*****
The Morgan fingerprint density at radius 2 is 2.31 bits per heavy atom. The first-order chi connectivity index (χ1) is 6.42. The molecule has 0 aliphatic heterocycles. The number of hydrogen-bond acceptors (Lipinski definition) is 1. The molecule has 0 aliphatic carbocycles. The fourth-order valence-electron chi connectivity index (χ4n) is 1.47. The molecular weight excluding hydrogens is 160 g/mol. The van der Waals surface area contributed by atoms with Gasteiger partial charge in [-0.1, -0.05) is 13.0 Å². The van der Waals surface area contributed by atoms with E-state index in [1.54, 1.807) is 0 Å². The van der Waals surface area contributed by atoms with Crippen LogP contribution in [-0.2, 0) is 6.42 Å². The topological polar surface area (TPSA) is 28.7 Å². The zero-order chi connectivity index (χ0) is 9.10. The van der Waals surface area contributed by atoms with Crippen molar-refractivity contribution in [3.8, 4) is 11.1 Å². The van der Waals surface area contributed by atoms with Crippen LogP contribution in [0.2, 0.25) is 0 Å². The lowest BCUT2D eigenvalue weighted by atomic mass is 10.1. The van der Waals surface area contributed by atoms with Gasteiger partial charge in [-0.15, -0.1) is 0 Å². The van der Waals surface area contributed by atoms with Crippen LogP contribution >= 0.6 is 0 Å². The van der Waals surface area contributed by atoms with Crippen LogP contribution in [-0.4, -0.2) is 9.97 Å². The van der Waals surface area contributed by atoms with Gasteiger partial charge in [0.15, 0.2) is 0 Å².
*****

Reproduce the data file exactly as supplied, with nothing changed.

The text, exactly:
The Morgan fingerprint density at radius 2 is 2.31 bits per heavy atom. The first-order chi connectivity index (χ1) is 6.42. The molecule has 0 aliphatic heterocycles. The number of hydrogen-bond acceptors (Lipinski definition) is 1. The molecule has 0 aliphatic carbocycles. The fourth-order valence-electron chi connectivity index (χ4n) is 1.47. The molecular weight excluding hydrogens is 160 g/mol. The van der Waals surface area contributed by atoms with Gasteiger partial charge in [-0.1, -0.05) is 13.0 Å². The van der Waals surface area contributed by atoms with E-state index in [1.54, 1.807) is 0 Å². The van der Waals surface area contributed by atoms with Crippen LogP contribution in [-0.2, 0) is 6.42 Å². The topological polar surface area (TPSA) is 28.7 Å². The zero-order chi connectivity index (χ0) is 9.10. The van der Waals surface area contributed by atoms with Crippen molar-refractivity contribution in [3.8, 4) is 11.1 Å². The van der Waals surface area contributed by atoms with Crippen LogP contribution in [0.2, 0.25) is 0 Å². The lowest BCUT2D eigenvalue weighted by atomic mass is 10.1. The van der Waals surface area contributed by atoms with Gasteiger partial charge in [-0.15, -0.1) is 0 Å². The van der Waals surface area contributed by atoms with Crippen LogP contribution >= 0.6 is 0 Å². The van der Waals surface area contributed by atoms with Crippen LogP contribution in [-0.4, -0.2) is 9.97 Å². The van der Waals surface area contributed by atoms with Gasteiger partial charge in [0.15, 0.2) is 0 Å².